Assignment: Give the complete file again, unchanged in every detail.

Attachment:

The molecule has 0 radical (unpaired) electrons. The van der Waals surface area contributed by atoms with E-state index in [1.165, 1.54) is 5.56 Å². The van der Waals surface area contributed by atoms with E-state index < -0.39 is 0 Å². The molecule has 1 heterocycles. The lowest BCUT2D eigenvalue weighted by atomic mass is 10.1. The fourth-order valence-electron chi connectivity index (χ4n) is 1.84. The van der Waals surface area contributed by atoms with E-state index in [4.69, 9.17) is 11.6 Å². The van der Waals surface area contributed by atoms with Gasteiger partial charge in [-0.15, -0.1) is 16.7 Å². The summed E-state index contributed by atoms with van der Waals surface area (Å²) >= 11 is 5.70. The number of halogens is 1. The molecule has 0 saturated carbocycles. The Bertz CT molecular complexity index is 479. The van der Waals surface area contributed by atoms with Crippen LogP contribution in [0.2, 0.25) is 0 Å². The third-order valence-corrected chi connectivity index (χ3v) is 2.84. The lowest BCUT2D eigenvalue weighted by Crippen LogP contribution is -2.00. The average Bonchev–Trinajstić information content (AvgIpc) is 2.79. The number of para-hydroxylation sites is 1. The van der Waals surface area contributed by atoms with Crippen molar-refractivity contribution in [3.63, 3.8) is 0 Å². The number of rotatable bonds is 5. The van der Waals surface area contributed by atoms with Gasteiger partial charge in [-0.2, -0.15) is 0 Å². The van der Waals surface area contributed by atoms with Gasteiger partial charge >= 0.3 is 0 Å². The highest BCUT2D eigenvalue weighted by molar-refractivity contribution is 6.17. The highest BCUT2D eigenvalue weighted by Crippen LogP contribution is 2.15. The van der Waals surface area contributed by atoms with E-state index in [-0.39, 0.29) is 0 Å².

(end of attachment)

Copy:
The molecule has 0 radical (unpaired) electrons. The van der Waals surface area contributed by atoms with E-state index in [1.165, 1.54) is 5.56 Å². The van der Waals surface area contributed by atoms with E-state index < -0.39 is 0 Å². The molecule has 1 heterocycles. The lowest BCUT2D eigenvalue weighted by atomic mass is 10.1. The fourth-order valence-electron chi connectivity index (χ4n) is 1.84. The van der Waals surface area contributed by atoms with E-state index in [4.69, 9.17) is 11.6 Å². The van der Waals surface area contributed by atoms with Gasteiger partial charge in [-0.15, -0.1) is 16.7 Å². The summed E-state index contributed by atoms with van der Waals surface area (Å²) >= 11 is 5.70. The number of halogens is 1. The molecule has 0 saturated carbocycles. The Bertz CT molecular complexity index is 479. The van der Waals surface area contributed by atoms with Crippen LogP contribution in [0.2, 0.25) is 0 Å². The third-order valence-corrected chi connectivity index (χ3v) is 2.84. The lowest BCUT2D eigenvalue weighted by Crippen LogP contribution is -2.00. The average Bonchev–Trinajstić information content (AvgIpc) is 2.79. The number of para-hydroxylation sites is 1. The van der Waals surface area contributed by atoms with Crippen molar-refractivity contribution in [3.63, 3.8) is 0 Å². The number of rotatable bonds is 5. The van der Waals surface area contributed by atoms with Gasteiger partial charge in [-0.2, -0.15) is 0 Å². The van der Waals surface area contributed by atoms with Gasteiger partial charge >= 0.3 is 0 Å². The highest BCUT2D eigenvalue weighted by molar-refractivity contribution is 6.17. The highest BCUT2D eigenvalue weighted by Crippen LogP contribution is 2.15. The van der Waals surface area contributed by atoms with E-state index in [-0.39, 0.29) is 0 Å².